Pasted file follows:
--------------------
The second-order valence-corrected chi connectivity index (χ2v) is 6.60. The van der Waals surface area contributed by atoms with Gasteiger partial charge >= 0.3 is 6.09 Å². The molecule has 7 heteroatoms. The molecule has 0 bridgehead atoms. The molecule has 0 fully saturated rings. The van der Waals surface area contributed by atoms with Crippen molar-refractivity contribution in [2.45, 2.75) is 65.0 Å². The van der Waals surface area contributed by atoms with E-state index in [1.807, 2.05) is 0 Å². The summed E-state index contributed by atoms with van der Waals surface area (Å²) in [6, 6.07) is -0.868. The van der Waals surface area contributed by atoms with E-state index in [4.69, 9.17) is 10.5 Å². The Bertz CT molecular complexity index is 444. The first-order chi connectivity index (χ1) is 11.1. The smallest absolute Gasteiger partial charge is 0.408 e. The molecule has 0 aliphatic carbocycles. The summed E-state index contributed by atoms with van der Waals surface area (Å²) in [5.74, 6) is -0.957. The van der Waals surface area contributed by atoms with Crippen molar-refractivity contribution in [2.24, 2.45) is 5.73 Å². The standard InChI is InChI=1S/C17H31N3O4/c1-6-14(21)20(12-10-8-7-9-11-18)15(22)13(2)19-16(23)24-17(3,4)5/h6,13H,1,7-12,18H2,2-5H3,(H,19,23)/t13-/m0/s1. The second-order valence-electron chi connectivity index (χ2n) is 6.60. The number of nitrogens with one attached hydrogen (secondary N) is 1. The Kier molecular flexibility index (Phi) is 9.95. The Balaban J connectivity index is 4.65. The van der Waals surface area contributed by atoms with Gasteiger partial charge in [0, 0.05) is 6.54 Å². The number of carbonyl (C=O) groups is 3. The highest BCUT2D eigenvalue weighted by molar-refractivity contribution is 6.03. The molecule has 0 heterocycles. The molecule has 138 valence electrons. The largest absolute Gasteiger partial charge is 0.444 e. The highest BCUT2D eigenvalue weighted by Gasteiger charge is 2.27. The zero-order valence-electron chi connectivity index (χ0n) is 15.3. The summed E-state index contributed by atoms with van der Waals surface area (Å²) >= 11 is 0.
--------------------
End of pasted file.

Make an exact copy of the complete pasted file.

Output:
The second-order valence-corrected chi connectivity index (χ2v) is 6.60. The van der Waals surface area contributed by atoms with Gasteiger partial charge >= 0.3 is 6.09 Å². The molecule has 7 heteroatoms. The molecule has 0 bridgehead atoms. The molecule has 0 fully saturated rings. The van der Waals surface area contributed by atoms with Crippen molar-refractivity contribution in [2.45, 2.75) is 65.0 Å². The van der Waals surface area contributed by atoms with E-state index in [1.807, 2.05) is 0 Å². The summed E-state index contributed by atoms with van der Waals surface area (Å²) in [6, 6.07) is -0.868. The van der Waals surface area contributed by atoms with E-state index in [4.69, 9.17) is 10.5 Å². The Bertz CT molecular complexity index is 444. The first-order chi connectivity index (χ1) is 11.1. The smallest absolute Gasteiger partial charge is 0.408 e. The molecule has 0 aliphatic carbocycles. The summed E-state index contributed by atoms with van der Waals surface area (Å²) in [5.74, 6) is -0.957. The van der Waals surface area contributed by atoms with Crippen molar-refractivity contribution in [2.24, 2.45) is 5.73 Å². The standard InChI is InChI=1S/C17H31N3O4/c1-6-14(21)20(12-10-8-7-9-11-18)15(22)13(2)19-16(23)24-17(3,4)5/h6,13H,1,7-12,18H2,2-5H3,(H,19,23)/t13-/m0/s1. The second-order valence-electron chi connectivity index (χ2n) is 6.60. The number of nitrogens with one attached hydrogen (secondary N) is 1. The Kier molecular flexibility index (Phi) is 9.95. The Balaban J connectivity index is 4.65. The van der Waals surface area contributed by atoms with Gasteiger partial charge in [0, 0.05) is 6.54 Å². The number of carbonyl (C=O) groups is 3. The highest BCUT2D eigenvalue weighted by molar-refractivity contribution is 6.03. The molecule has 0 heterocycles. The molecule has 138 valence electrons. The largest absolute Gasteiger partial charge is 0.444 e. The highest BCUT2D eigenvalue weighted by Gasteiger charge is 2.27. The zero-order valence-electron chi connectivity index (χ0n) is 15.3. The summed E-state index contributed by atoms with van der Waals surface area (Å²) >= 11 is 0.